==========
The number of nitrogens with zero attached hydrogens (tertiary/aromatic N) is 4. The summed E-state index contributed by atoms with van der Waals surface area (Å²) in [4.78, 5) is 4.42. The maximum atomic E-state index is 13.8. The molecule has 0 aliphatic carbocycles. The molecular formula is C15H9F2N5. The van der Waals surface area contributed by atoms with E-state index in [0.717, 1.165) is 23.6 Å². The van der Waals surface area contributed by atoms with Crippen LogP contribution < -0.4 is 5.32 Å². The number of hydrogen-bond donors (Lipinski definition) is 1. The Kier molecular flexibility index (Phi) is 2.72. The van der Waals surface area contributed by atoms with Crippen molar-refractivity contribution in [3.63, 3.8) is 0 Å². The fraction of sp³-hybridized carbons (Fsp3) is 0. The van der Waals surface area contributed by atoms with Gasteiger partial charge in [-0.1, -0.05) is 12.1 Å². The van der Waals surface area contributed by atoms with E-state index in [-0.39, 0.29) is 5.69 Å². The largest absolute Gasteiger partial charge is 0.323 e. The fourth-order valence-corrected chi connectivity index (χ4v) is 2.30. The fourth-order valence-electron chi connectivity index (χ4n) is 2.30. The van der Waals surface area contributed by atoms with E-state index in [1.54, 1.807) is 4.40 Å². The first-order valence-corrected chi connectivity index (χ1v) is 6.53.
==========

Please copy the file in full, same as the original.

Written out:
The number of nitrogens with zero attached hydrogens (tertiary/aromatic N) is 4. The summed E-state index contributed by atoms with van der Waals surface area (Å²) in [4.78, 5) is 4.42. The maximum atomic E-state index is 13.8. The molecule has 0 aliphatic carbocycles. The molecular formula is C15H9F2N5. The van der Waals surface area contributed by atoms with E-state index in [0.717, 1.165) is 23.6 Å². The van der Waals surface area contributed by atoms with Crippen LogP contribution < -0.4 is 5.32 Å². The number of hydrogen-bond donors (Lipinski definition) is 1. The Kier molecular flexibility index (Phi) is 2.72. The van der Waals surface area contributed by atoms with Crippen molar-refractivity contribution in [3.63, 3.8) is 0 Å². The fraction of sp³-hybridized carbons (Fsp3) is 0. The van der Waals surface area contributed by atoms with Gasteiger partial charge in [-0.1, -0.05) is 12.1 Å². The van der Waals surface area contributed by atoms with E-state index in [-0.39, 0.29) is 5.69 Å². The largest absolute Gasteiger partial charge is 0.323 e. The fourth-order valence-corrected chi connectivity index (χ4v) is 2.30. The fourth-order valence-electron chi connectivity index (χ4n) is 2.30. The van der Waals surface area contributed by atoms with E-state index in [1.54, 1.807) is 4.40 Å². The first-order valence-corrected chi connectivity index (χ1v) is 6.53.